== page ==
In a recent arbitration (London arbitration 2/17), it was held that words in clause 9 of the Norwegian Sale Form (NSF) i.e. that sellers must indemnify buyers against “all consequences of claims made against the vessel which have been incurred prior to the time of delivery” extends to situations where there is a wrongful arrest of the vessel and that wrongful arrest relates to a matter that occurred prior to delivery. Similar words appear in clause 13 of the Nipponsale contract.
This arbitration re-affirms the Court of Appeal’s decision in Rank Enterprises v Gerard  1 Lloyds Rep 403. In that case, Lord Justice Mance said that the indemnity “addresses claims made, the exposure of which stems from pre-delivery events, whether the liability asserted by such claims may prove to exist or not. The Buyers are entitled to recover… any loss, expenses or damages sustained resulting out of or in connection with such claims.”
In this arbitration, the arrest came three months after the sale and related to a bunker supply made two years prior to the sale. The owners were in a dilemma as they deliberated whether to put up security and/or contest the proceedings. Eventually they got the arrest discharged on the basis that it was wrongful but they incurred some US$60,000 of losses as a result (legal fees, shifting costs, port costs and such like). They were unable to recover these costs from the arresting party so they claimed them back from the sellers under the indemnity and the Tribunal upheld that claim.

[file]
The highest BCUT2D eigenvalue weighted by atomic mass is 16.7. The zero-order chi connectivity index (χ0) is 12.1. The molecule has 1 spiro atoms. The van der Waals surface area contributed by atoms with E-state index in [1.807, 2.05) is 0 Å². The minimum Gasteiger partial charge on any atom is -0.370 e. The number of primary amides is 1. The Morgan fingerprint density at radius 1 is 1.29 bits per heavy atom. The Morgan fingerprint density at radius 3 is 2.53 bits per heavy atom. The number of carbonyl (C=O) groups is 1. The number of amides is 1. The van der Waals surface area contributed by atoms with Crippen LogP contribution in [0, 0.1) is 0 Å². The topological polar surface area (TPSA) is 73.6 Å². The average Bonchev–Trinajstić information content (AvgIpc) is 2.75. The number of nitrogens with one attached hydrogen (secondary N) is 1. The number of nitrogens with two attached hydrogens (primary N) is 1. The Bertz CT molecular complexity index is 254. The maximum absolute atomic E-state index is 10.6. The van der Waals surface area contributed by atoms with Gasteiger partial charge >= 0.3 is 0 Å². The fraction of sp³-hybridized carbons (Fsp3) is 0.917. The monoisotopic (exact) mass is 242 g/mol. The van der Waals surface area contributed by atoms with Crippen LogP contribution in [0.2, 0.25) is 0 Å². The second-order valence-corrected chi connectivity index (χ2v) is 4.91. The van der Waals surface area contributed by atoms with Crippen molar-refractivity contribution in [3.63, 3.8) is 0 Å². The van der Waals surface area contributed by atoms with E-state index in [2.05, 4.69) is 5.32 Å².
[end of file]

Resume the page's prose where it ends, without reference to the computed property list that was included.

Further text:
The sellers put forward various spurious arguments to try to avoid the claim but in the end they focused on the conduct of the buyers to try to reduce the amount that they were being asked to pay. It is important for the buyer to act in a reasonable and businesslike manner to show that they are taking all proper steps to mitigate the loss caused by the arrest. In that regard, it may be said that the proper thing to do would be to put up security to reduce the losses caused by the arrest, although in this case that was superseded by the lifting of the arrest. Our advice to buyers who find themselves in similar situations is to notify their insurers (if they have cover) and/or retain lawyers immediately to deal with the problem and, thereafter, consider a claim against the seller.
The other point to make is that, in many cases, the seller will have no assets having transferred their only asset to the buyer. It is always wise to get a parent company or other guarantee from the seller to guard against potential arrests post-delivery. Otherwise, the indemnity in clause 9 of the NSF and in clause 13 of Nipponsale may be worthless. If buying via a judicial sale you may be able to obtain insurance cover to deal with this risk. In today’s climate where insolvencies are common and the usual routes for a recovery are often difficult, claimants see the ship itself as their best chance of getting a recovery. Whilst most jurisdictions have rules dealing with wrongful arrests, many jurisdictions are more open and may allow spurious claims.